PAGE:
Humanist Society Scotland has responded with disappointment that the Royal College of GPs has ignored the view of its members who responded to a recent consultation on changing the group’s stance on Assisted Dying.
51% of those GPs who responded to the consultation favoured either having a favourable stance (40%) or a neutral stance (11%) on the issue. 47% said the college should oppose a change in the law and 2% abstained. A total of 6,674 GP members had their say in the online survey, a turnout of just under 14% of eligible members.
However, the result does show a marked changed in opinion since the college last consulted on this issue in 2013 when 77% of GPs said the opposed assisted dying and only 5% in favour.
Responding to the result, Chief Executive of Humanist Society Scotland, Fraser Sutherland, said:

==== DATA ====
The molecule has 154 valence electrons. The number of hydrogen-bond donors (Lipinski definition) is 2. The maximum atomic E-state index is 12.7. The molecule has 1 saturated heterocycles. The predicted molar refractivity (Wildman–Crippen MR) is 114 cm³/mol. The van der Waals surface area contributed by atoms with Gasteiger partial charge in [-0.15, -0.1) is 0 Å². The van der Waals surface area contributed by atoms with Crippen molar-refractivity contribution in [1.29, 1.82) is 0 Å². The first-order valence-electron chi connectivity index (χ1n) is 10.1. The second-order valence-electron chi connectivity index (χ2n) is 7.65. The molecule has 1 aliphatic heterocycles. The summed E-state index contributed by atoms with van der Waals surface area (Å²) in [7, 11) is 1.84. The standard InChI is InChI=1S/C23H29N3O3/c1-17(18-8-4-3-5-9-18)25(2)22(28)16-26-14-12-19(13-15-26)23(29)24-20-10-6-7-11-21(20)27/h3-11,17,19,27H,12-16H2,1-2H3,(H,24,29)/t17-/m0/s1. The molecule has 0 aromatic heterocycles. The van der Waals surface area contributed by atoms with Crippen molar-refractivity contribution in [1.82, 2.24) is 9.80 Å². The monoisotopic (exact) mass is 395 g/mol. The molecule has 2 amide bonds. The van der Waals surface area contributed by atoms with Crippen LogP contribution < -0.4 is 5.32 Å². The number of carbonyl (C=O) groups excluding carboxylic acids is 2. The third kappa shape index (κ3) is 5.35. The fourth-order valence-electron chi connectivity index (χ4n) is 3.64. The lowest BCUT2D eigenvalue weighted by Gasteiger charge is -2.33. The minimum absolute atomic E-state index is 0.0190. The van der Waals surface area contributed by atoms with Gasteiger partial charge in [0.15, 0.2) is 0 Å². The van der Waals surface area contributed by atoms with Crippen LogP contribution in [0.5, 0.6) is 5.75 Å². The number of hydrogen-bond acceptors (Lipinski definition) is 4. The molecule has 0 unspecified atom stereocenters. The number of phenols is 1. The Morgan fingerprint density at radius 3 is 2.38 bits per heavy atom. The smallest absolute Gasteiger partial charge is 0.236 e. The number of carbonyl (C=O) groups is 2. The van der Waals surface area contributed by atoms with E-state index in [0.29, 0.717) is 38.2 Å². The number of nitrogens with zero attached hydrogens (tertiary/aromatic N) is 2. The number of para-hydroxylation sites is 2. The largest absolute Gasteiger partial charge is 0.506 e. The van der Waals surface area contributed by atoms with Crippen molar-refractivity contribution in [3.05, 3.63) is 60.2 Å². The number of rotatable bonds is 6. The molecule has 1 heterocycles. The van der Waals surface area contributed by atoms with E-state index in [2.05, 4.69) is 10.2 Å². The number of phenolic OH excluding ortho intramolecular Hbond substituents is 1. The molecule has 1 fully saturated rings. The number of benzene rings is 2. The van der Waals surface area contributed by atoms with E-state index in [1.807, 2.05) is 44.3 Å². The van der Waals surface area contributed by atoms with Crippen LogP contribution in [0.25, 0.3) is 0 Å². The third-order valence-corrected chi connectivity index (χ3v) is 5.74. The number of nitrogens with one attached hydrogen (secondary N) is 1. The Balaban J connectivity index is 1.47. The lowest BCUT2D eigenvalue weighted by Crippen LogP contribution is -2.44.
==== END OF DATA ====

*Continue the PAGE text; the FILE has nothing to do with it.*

With an overwhelming majority of the public supporting the introduction of assisted dying laws in Scotland many will be bewildered by the RCGP’s announcement. Given over half the members who they consulted said they supported a change to the College’s position – it is outstandingly arrogant for the leadership to ignore this prevailing view and makes a mockery of their legitimacy as a representative body.Fraser Sutherland, Humanist Society Scotland
Once again the status quo of a legal system that leaves vulnerable people in pain and suffering at the end of their life is propped up as an acceptable solution. People at the end of their life need to be listened to and have their choices respected. This result will be devastating for many families who continue to fight for their loved one’s last rights but who are continuingly ignored.
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